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A Handy Guide to Pump Head Calculation

April 11 2016

Many industries depend on pumps for a number of applications. These applications revolve around the extraction and transference of fluid. This could be anything from wastewater to oil and chemicals! Yet, for a pump to be able to handle these varied industrial applications, understanding pump head calculation is essential. 

This, as the name suggests, is highly mathematical, and you may be encountering pump head calculation for the first time, which is why we at Pump Works explain everything you need to know below. 

What is pump head calculation?

A ‘pump head’ refers to a physical amount that expresses just how much fluid your pump can lift or transfer above its current position. 

By calculating this amount, you can understand how powerful your pump is and what it can be best used for! This also helps industries determine which pump they should choose for their operations, depending on the fluid that needs to be transferred. We at PumpWorks are well-able to advise on choosing the right pump for your business; our range of products is extensive, and all have different lifting heights.

How do I calculate the head of a pump?

Pump head calculation is best approached as a series of equations that, once solved separately, combine to amount to the total measurement of your pump head. Each equation represents an important component of the pump head itself.

First, let us consider the static head (abbreviated as Hs) and the velocity head (Hv). 

The static head represents the vertical distance between a pump’s suction and discharge points. Measuring this accounts for the potential energy change in your fluid due to elevation, and thus is integral to understanding how your pump operates! 

As a measurement, the velocity head also accounts for the kinetic energy exerted upon a fluid as it moves through the pump. 

To calculate the velocity head, use the following equation:


We can break the equation down as:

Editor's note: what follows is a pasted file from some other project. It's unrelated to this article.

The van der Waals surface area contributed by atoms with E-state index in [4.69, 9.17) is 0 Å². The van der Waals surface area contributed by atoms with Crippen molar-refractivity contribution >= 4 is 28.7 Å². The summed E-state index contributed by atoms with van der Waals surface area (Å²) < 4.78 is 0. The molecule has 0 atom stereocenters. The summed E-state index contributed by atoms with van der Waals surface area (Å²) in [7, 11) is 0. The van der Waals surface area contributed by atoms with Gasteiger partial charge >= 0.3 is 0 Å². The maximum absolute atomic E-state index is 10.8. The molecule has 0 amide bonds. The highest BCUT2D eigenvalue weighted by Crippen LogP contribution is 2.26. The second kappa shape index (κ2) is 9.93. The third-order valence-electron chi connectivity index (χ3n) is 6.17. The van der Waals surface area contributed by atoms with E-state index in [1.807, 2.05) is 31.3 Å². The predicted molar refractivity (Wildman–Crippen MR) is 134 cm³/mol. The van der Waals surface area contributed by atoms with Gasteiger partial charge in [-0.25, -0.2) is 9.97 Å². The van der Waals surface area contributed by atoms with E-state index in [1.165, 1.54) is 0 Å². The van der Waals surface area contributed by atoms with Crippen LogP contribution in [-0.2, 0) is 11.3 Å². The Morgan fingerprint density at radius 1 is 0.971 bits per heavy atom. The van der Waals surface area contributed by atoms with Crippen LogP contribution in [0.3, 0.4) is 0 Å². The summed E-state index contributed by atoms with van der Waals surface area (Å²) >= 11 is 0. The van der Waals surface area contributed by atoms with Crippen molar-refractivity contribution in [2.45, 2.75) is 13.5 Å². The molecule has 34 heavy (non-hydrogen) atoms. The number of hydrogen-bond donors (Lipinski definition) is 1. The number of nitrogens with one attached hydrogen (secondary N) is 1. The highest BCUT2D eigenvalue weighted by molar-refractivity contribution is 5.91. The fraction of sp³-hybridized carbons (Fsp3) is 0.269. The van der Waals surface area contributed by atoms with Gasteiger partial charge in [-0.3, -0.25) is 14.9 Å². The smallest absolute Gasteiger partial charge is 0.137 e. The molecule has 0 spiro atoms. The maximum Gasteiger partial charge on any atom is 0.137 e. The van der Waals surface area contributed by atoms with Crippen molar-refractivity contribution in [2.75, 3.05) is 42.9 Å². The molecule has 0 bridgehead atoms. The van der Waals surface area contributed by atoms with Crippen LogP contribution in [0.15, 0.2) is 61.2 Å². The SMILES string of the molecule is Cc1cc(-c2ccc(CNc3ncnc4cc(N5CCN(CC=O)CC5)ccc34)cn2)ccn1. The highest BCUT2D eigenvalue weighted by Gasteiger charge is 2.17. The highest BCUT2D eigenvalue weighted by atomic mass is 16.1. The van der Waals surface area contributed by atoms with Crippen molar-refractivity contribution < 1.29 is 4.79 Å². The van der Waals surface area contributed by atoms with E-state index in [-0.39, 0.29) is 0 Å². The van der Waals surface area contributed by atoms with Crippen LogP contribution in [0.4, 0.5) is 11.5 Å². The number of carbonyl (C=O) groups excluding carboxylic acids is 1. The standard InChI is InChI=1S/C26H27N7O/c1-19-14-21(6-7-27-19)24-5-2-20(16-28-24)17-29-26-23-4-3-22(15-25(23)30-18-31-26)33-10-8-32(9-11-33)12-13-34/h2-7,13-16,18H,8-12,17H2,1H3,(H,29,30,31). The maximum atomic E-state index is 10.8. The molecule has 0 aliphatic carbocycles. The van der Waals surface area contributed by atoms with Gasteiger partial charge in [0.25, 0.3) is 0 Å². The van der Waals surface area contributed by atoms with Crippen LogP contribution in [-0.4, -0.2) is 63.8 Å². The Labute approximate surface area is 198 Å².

• Hv = Velocity head (meters)
  • V = Fluid velocity (m/s)
  • g = Acceleration due to gravity (9.81 m/s²)

Next, it’s necessary to calculate the pressure head (Hp). The pressure head represents the energy added to a fluid by the pump in an attempt to overcome pressure losses in the system. Bernoulli’s equation is extremely important here. The equation is:


Here, the abbreviations refer to:

  • Hp = Pressure head (meters)
  • Pd = Pressure at the discharge point (Pa)
  • Ps = Pressure at the suction point (Pa)
  • ρ = Fluid density (kg/m³)
  • g = Acceleration due to gravity (9.81 m/s²)

Finally, we must calculate the friction head (Hf), a measurement that accounts for energy losses generated by friction in your pump system. This must be done using the Darcy-Weisbach equation, which is as follows:


The abbreviations refer to:

  • Hf = Friction head (meters)
  • f = Darcy friction factor (dimensionless)
  • L = Length of pipe (meters)
  • Q = Flow rate (m³/s)
  • D = Diameter of pipe (meters)
  • g = Acceleration due to gravity (9.81 m/s²)

This leads us to the total pump head calculation, which is abbreviated as H. This is all of the components combined together, and should give you the exact quantity that your pump head represents! 


A key part of pump head calculation is understanding the flow of energy in a pump system, and the factors that affect this. You know your pump is up to the task if your calculations meet the energy requirements of your fluid transport system!

For the cost-effective purchase of a new and innovative hydraulic pump, contact PumpWorks. New Zealand has long depended on us to handle all your industry-specific, pump-related needs! Assuredly, our customers know that the quality of our work never falters, and nor does the excellent condition of our products.

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